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Finance Bill 2013 now in force - inheritance tax; taxation of trusts for vulnerable beneficiaries; new statutory residence test; general anti-abuse rule
- AuthorIan Bradshaw
The Finance Bill 2013 received Royal Assent on 17 July 2013 triggering a number of private client measures to come into force. Please read on for a summary of the changes.
The widely debated Finance Bill 2013, now the Finance Act 2013, (the Act) received Royal Assent on 17 July 2013, which triggered the implementation of a number of legal changes affecting private clients, although some measures take effect from an earlier date. The main changes concerning private clients and their advisors are as follows:
Rules restricting liabilities that can be deducted for inheritance tax purposes
The Government has over the past two years been attempting to crack down on (inheritance) tax avoidance schemes and the new provisions in the Act consolidate its stance by preventing the purported tax advantages from applying under such schemes.
Inheritance tax is normally charged on the net value of a deceased person’s estate after taking into account liabilities outstanding at the date of death, subject to deduction of any reliefs, exemptions and the available nil-rate band (currently £325,000). Reliefs such as business property relief, agricultural relief and woodlands relief, serve to reduce or even eliminate inheritance tax on particular assets.
There are a number of liabilities which are now prevented from being deducted from the value of assets for inheritance tax purposes under clause 174 and schedule 34 to the Act. These sections of the Act amend the Inheritance Tax Act 1984 so that liabilities attributable to financing the acquisition, maintenance or enhancement of the value of excluded property (i.e. certain types of property which are excluded from inheritance tax) or assets that qualify for business property relief, agricultural relief or woodlands relief cannot be used to offset inheritance tax.
Provisions implementing changes to the taxation of trusts for vulnerable beneficiaries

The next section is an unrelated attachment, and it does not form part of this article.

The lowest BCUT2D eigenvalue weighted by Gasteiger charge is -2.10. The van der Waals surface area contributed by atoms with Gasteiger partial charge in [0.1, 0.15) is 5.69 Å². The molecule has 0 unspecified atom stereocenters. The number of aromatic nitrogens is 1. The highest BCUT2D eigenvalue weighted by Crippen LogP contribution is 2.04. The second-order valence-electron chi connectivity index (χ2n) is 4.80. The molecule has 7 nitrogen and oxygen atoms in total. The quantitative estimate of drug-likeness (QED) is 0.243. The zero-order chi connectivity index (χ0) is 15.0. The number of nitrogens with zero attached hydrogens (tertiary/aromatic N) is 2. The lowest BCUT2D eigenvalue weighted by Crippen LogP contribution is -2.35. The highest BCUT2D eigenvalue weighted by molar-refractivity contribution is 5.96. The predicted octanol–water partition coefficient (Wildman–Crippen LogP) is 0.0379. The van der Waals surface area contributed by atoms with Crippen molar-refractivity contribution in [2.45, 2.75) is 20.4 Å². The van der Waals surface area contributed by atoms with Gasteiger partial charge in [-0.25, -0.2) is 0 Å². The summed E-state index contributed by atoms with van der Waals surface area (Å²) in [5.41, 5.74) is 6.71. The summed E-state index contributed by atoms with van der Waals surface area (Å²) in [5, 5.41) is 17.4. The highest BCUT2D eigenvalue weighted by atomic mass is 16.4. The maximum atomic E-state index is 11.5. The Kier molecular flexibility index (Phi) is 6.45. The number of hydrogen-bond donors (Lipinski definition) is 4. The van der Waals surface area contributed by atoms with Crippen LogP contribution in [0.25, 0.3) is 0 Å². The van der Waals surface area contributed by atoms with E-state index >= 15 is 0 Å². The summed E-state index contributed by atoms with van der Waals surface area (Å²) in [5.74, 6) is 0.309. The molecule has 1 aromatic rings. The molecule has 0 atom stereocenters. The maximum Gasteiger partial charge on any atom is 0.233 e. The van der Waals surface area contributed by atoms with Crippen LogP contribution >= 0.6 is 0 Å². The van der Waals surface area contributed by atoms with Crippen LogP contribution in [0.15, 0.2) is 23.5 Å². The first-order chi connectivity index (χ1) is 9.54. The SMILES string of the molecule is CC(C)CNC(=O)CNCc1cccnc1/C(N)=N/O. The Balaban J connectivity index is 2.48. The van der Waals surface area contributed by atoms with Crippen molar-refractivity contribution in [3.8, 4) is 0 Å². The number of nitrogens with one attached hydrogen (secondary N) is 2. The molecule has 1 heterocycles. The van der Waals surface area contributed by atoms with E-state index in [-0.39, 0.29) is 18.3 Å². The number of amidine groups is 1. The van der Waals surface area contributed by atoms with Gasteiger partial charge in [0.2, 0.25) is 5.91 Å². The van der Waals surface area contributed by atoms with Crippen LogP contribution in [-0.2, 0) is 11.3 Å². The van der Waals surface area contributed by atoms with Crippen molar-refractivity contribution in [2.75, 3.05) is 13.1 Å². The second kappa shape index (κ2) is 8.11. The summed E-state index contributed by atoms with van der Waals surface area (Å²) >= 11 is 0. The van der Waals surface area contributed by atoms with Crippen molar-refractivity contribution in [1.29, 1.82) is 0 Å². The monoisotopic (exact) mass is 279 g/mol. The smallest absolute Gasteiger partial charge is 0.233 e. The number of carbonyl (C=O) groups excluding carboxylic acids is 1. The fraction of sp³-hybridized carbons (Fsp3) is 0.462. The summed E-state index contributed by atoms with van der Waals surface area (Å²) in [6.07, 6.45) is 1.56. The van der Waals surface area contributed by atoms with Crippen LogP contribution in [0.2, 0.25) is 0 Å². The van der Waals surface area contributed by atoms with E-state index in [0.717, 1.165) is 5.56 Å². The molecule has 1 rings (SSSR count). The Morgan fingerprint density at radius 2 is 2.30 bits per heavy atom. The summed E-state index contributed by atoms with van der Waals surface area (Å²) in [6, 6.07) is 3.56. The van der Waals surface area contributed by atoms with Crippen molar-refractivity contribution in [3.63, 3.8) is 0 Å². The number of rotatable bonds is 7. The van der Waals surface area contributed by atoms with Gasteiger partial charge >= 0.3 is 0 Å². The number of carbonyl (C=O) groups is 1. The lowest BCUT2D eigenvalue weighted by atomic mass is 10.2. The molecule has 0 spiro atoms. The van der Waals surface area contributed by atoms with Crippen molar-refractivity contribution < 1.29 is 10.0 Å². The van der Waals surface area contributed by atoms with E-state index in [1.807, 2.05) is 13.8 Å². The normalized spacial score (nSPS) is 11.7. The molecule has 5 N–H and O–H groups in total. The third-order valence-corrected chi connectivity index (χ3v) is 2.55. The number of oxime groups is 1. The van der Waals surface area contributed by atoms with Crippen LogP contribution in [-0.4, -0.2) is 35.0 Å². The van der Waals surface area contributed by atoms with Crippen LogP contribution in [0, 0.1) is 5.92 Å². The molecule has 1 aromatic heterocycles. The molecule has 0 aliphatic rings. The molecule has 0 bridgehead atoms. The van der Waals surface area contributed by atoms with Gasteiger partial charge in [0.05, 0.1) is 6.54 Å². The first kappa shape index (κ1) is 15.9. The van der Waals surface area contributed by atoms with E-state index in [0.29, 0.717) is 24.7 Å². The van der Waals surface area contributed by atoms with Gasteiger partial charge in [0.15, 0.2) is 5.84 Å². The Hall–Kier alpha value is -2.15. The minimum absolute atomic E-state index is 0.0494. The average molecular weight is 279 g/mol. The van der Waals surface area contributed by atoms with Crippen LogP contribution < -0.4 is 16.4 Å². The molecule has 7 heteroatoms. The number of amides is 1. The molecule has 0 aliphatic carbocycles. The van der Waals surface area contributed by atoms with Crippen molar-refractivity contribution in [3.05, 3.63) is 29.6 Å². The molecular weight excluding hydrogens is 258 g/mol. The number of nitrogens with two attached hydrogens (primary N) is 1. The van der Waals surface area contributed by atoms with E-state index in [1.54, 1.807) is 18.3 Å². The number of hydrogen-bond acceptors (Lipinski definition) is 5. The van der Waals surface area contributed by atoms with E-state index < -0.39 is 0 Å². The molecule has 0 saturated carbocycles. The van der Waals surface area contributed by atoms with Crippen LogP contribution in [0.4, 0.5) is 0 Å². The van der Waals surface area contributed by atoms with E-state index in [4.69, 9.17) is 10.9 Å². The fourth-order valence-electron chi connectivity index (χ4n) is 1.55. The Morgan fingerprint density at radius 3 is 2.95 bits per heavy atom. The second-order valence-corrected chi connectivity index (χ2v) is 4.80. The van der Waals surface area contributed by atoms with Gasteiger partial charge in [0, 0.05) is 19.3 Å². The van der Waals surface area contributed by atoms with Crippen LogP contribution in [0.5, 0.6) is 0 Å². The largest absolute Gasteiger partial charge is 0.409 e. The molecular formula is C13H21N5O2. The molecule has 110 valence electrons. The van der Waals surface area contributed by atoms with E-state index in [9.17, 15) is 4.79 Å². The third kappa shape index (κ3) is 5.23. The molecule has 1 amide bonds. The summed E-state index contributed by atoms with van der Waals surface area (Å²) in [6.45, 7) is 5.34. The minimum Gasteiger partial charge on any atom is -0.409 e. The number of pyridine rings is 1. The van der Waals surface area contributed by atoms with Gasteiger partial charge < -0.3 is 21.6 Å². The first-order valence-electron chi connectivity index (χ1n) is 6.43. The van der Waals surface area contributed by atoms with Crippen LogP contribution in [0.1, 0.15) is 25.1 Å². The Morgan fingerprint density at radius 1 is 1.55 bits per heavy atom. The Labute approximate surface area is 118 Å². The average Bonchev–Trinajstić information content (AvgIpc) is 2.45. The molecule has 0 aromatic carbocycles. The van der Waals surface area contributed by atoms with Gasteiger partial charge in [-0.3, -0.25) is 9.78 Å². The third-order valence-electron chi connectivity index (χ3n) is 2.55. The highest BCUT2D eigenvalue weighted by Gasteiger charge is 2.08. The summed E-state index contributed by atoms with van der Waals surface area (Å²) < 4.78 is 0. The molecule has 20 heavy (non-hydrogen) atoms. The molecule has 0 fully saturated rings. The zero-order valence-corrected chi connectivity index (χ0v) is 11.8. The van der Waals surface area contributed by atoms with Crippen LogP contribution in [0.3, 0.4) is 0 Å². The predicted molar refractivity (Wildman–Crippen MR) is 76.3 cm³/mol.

Tax legislation makes special provision for certain types of trust for vulnerable persons, such as trusts for minor beneficiaries and disabled beneficiaries. In the case of minor and disabled beneficiaries, the special treatment is that the trust is taxed (in most respects) as if the trust assets belonged to the beneficiary, which confers a special and more favourable taxation regime. However, the qualifying conditions for these types of trust are restrictive.
The Act seeks to harmonise restrictions placed on the application of capital and income from trusts for vulnerable persons imposed by the income tax, capital gains tax and inheritance tax legislation.
It also includes in the definition of ‘disabled person’ those who are receiving the new Personal Independence Payment (which is to replace Disability Living Allowance).
The new statutory residence test (SRT) for individuals (came into force 6 April 2013)
The Government considered the pre-Act rules regarding residence to be complex, outdated and uncertain. Therefore, a new statutory residence test has been implemented and been in force since 6 April 2013.
The general anti-abuse rule (GAAR)
The GAAR rule will apply to all arrangements entered into on or after 17 July 2013 which are ‘abusive’ and involve the following taxes:
- Income tax;
- Capital gains tax;
- Inheritance tax;
- Corporation tax;
- Petroleum revenue tax;
- Stamp duty land tax; and
- The annual tax on enveloped dwellings.
The objective of the GAAR is to deter taxpayers from entering into abusive arrangements, and to deter would-be promoters from promoting such arrangements. HMRC guidance confirms that a tax arrangement will generally be viewed as an arrangement which has the objective of obtaining a tax advantage. There are some safeguards for individuals, namely requiring HMRC to establish that the arrangement is abusive and a double reasonableness test, which requires HMRC to prove that the arrangements “cannot reasonably be regarded as a reasonable course of action”.
This guide is for general information and interest only and should not be relied upon as providing specific legal advice. If you require any further information about the issues raised this article please contact the author or call 0207 404 0606 and ask for your usual Goodman Derrick contact.
If you have any queries or would like to discuss this further, please contact Ian Bradshaw, Head of Private Client on firstname.lastname@example.org.